On the farm our Great Bronze Turkeys are called the Lords of the Barnyard,
as on any given day they will puff up their regal feathers, and strut the length of the lane. All of this pageantry for those of us who are of a lower species and are given the opportunity to admire their royal presence.
The markings of the Bronze Turkey resemble those of the wild eastern turkey, although the white marking in the tail is believed to have come from the original Mexican stock.
Part of the Bronze's popularity comes from its similarity to the attractive wild bird.
The Bronze was known as a docile bird that was easier to handle then the European whites.
The head and throat waddles of the Bronze are a rich red that can change to a bluish white. The neck colors are a light metallic bronze, and the beard is black. The body, wings, and tail combine beautiful barring with brown, black, and rich and brilliant, shimmering green-bronze. The beak is light at the tip to dark at the base. The shanks and toes are very dark in young birds but become pinkish in the adults.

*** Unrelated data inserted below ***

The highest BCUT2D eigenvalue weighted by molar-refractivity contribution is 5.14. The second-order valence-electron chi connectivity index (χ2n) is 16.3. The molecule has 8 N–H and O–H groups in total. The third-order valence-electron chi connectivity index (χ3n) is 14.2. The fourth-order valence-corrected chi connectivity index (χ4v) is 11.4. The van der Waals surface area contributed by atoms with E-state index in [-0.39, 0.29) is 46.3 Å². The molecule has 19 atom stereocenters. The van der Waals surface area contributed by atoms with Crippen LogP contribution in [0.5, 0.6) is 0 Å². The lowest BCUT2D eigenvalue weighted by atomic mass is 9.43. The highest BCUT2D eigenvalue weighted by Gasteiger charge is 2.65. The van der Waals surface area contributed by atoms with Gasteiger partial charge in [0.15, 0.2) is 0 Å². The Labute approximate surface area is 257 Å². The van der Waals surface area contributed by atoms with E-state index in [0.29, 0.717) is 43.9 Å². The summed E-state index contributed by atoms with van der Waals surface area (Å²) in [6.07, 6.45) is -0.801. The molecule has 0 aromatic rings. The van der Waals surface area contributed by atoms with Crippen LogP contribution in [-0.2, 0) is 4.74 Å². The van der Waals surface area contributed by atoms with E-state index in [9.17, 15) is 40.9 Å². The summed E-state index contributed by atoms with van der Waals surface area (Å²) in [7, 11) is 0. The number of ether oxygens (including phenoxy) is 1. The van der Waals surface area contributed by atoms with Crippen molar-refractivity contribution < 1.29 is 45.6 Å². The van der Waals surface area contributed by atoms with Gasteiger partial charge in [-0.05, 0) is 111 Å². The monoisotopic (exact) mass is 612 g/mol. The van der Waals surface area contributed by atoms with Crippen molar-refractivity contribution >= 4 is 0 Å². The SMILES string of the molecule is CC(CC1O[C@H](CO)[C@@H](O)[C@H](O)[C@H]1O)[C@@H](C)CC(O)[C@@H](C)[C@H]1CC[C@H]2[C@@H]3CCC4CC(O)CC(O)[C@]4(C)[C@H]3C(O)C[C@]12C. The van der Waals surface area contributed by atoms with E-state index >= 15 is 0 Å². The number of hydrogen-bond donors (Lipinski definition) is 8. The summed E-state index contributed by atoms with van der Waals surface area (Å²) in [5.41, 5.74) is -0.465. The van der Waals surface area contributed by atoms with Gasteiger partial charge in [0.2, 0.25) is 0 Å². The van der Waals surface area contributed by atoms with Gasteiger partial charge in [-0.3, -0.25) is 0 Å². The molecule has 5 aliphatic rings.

The color of the female is similar to the male, with edgings of white on the feathers.
The Bronze Turkey is the bird that all of us here in America think of as our Thanksgiving symbol, but it is critically endangered. It would be wonderful if more flocks were kept on historic farm sights so that Americans could become more familiar with their Traditional bird.